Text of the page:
by Mark Bourrie
(IPS) OTTAWA --
least 10,000 victims of sexual, physical and emotional abuse in church-run residential schools have joined class-action suits to seek compensation, the head of the country's largest Native association says.
That figure is expected to rise over the next few years to 15,000, according to some observers, who peg the total settlement bill from residential school civil actions at $670 million.
The aim of the system, which was set up in the 19th century but greatly expanded in the 1930s, was to assimilate Native children into mainstream culture. After the closures, stories of students being subjected to physical and sexual abuse in the schools began emerging. Dozens of former teachers and staff members have been tried in recent years for brutalizing children in the schools.
Matthew Coon Come, Grand Chief of the Assembly of First Nations, says another 20,000 former inmates of the schools are trying to negotiate quietly with the federal government, and thousands more are trying to settle with the government and churches through mediation. Coon Come said those cases deal with "criminal aspects like sexual abuse."
But many others want compensation for "loss of language, loss of culture. How do you put that into the picture in order for one to feel that their issues are addressed?" Coon Come said.
Most of the meetings between Native leaders, church officials and the government have been held in secret. They are trying to either reach an agreement or set up a dispute resolution system "that will not just leave the lawyers rich and everyone else poor," Coon Come said.
In recent testimony before a Parliamentary committee, Indian Affairs Minister Bob Nault said individual and group residential school abuse lawsuits are coming in at a rate of "20 per week."
Coon Come says the AFN has been researching the issue and is confident that 20,000 to 60,000 people not involved in court actions have unsettled issues arising from the residential school system. The former residents want compensation for the damage done to families, identities and native culture that have yet to be addressed, Coon Come said.
Canadian Deputy Prime Minister Herb Gray, one of the country's most respected politicians, is handling negotiations for the Canadian government. The government sees the issue as a priority because leaders of Canada's three largest Christian churches (United, Roman Catholic and Anglican) say the legal actions threaten them with bankruptcy. Each of Canada's 10 provinces and three territories has its own rules for certifying class action lawsuits. However, some of the lawsuits may reach the courts next year.
Catholic Church in Canada as a whole is protected from bankruptcy because there is no national headquarters. Rather, it is made up of separate legal entities such as the Manitoba oblates, only some of which have had lawsuits brought against them. Protestant churches have central administrations that are financially vulnerable. However, several religious orders have already sold some of their real estate holdings to compensate victims of sexual abuse.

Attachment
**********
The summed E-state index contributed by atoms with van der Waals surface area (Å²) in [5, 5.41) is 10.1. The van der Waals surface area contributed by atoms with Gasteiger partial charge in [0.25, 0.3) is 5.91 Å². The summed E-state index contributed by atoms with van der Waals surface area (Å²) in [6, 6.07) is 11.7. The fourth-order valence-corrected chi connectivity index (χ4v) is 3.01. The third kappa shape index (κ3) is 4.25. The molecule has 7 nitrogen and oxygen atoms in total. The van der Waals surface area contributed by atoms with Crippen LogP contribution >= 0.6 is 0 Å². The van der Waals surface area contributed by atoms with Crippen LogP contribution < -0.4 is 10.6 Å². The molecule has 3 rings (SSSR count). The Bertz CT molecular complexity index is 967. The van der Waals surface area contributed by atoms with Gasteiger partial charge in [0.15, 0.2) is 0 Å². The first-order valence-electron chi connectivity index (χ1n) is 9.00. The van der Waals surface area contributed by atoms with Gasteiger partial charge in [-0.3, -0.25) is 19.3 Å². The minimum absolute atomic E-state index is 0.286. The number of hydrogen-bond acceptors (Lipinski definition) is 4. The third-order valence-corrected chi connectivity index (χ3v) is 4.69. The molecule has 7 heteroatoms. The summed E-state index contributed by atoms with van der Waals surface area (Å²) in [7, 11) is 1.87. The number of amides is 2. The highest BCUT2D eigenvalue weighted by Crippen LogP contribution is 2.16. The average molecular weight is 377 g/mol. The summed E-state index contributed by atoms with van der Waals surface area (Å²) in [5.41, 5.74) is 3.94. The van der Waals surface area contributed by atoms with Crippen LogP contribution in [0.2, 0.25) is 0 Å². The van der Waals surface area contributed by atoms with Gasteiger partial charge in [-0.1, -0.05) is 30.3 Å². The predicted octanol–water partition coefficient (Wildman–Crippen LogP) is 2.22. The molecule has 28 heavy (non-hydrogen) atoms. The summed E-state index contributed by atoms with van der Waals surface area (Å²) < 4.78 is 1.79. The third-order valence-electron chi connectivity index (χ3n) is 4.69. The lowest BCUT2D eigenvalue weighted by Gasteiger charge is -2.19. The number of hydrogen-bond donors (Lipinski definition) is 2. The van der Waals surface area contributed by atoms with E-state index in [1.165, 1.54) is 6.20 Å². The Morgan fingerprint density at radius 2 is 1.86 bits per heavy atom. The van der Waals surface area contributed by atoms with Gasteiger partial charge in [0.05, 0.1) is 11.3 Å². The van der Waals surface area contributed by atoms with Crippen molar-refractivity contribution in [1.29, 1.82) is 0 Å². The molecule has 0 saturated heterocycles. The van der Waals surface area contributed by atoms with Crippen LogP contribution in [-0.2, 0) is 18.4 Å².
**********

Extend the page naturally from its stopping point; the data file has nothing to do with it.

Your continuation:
The churches, which have apologized for their role in the school system, operated the institutions on behalf of the government. Children were taken from their parents and forced to live in the large boarding schools, where physical and sexual abuse was common. Few students graduated and went on to college or university.
A proposal is before the federal cabinet to commit the government to paying the churches's legal costs for lawsuits, but not necessarily any final settlements. The churches would have to open their books to show that they actually do need help.
The United Church paid out $2.3 million in litigation costs last year and anticipates paying a similar amount annually for some time to come. The Anglicans paid $1.5 million last year and expect their costs to rise substantially this year. The money has gone to pay the fees of the churches's lawyers.
Many Natives are skeptical about the churches's claims that they may be forced into bankruptcy. "They have lied to us so much, I don't believe them," said Isabella Knockwood, 69, a member of the Indian Brook First Nation in Nova Scotia and the author of a book describing her experiences as a child at a Catholic residential school in Shubenacadie, Nova Scotia.
There were about 100 residential schools in Canada. An estimated 160,000 Native youngsters passed through them. Children in the schools were forbidden to use their own language or engage in their spiritual beliefs or other cultural practices.
At its Confederacy of Nations meeting last month, the AFN, which represents some 630 First Nations, set out a plan to present the government with a comprehensive settlement strategy on residential schools.
Coon Come said the government should follow the lead it set in 1988 when it gave 22,000 Japanese-Canadians who were interned during World War II between $12,000 and $20,000 each in compensation, depending on the amount of property that was confiscated from them.
February 12, 2001 (http://www.monitor.net/monitor) All Rights Reserved. Contact firstname.lastname@example.org for permission to use in any format.
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